Boever’s psychiatric records allowed in fatal crash trial against AG Ravnsborg
The trial for Attorney General Jason Ravnsborg, who struck and killed Joe Boever last September, is still scheduled for late August.
PIERRE, S.D. (Dakota News Now) - Joseph Boever’s psychiatric records will be allowed in the trial against South Dakota Attorney General Jason Ravnsborg.
Judge John Brown, the judge presiding over the case, granted a motion by Tim Rensch, Ravnsborg’s legal counsel, for in-camera review of the mental health records of Boever.
“If there is something there, that is relevant information, that would draw into question reasonable doubt,” Rensch argued.
The State’s Attorney prosecuting the case, Emily Sovell, pushed back on Rensch’s assessment, arguing that the three misdemeanor charges that Ravnsborg faces do not amount to pulling extensive mental health records on Boever.
“This is not a homicide or a murder case,” Sovell said in response. “Mr. Boever is not on trial, his psychological state is not on trial.”
Ravnsborg’s defense attorney filed the motion on Friday, July 9th, requesting access to Joseph Boever’s psychiatric records. In the paperwork that was filed, Ravnsborg’s legal team says that Boever once told a cousin living out of the state that his preferred method of suicide would be to “throw himself in front of a car.” Rensch said that this relevation was “super important” to their defense.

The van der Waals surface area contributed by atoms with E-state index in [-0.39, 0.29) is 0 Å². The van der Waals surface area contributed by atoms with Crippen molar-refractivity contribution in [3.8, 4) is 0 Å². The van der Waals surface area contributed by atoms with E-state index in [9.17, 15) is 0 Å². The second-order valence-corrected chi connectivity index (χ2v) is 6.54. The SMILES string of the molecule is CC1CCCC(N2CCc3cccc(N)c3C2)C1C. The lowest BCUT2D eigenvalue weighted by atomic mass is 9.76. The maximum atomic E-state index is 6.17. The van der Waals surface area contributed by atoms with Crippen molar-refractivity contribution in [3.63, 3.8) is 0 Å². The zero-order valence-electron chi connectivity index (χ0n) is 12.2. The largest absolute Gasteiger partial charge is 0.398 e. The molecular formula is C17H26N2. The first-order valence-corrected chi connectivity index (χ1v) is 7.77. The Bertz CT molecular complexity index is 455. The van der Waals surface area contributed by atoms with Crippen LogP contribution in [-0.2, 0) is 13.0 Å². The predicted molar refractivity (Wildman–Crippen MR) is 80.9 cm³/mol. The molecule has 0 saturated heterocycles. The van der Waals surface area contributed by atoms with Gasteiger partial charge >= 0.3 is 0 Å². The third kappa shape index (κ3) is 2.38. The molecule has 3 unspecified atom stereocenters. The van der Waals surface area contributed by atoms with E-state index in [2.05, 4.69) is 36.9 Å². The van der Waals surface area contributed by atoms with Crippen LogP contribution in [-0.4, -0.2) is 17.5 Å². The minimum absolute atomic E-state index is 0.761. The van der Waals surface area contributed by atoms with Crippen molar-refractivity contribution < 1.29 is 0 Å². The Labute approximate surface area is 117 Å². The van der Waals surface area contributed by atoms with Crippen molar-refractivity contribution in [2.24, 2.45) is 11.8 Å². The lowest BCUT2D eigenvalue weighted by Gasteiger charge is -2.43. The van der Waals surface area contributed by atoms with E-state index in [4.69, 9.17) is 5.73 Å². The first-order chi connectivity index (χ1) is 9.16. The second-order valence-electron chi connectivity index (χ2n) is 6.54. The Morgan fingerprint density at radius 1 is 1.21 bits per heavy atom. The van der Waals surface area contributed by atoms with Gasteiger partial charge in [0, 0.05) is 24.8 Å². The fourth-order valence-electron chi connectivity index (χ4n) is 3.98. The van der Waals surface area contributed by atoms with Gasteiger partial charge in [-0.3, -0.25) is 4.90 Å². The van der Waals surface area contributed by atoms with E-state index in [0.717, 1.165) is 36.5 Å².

Rensch also suggested during the hearing that debris found at the scene of the accident may point to Ravnsborg never having left his lane of traffic, conflicting with the state’s report on the accident.
Boever’s family confirmed he had been admitted to a mental health clinic for depression in the year leading up to his death, but said he never considered killing himself. They signaled strong disagreement with the decision on the motion.
“I think its unnecessary, these are misdemeanor traffic violations,” said Victor Nemec, Boever’s cousin. “His state of mind shouldn’t have anything to do with that, it is all in the initial investigative report.”
“These are class two misdemeanors... low level offenses,” Judge Brown said while weighing the decision to grant the motion. “Nevertheless, rights to a due trial seem to support Mr. Rensch’s arguement.”
Brown also agreed with the state’s argument that the case will have to do more with measurements and where Ravnsborg’s car was in the road, and less to do with Boever’s mental health records. Further, he made a point to say that the cell phone charge was not necessarily relevant to the mental health records.
The trial, originally scheduled to take place in Highmore at the Hyde County courthouse, will now take place at the Stanley County courthouse in Fort Pierre, on account of the fact that the Hyde County courthouse does not have air conditioning.
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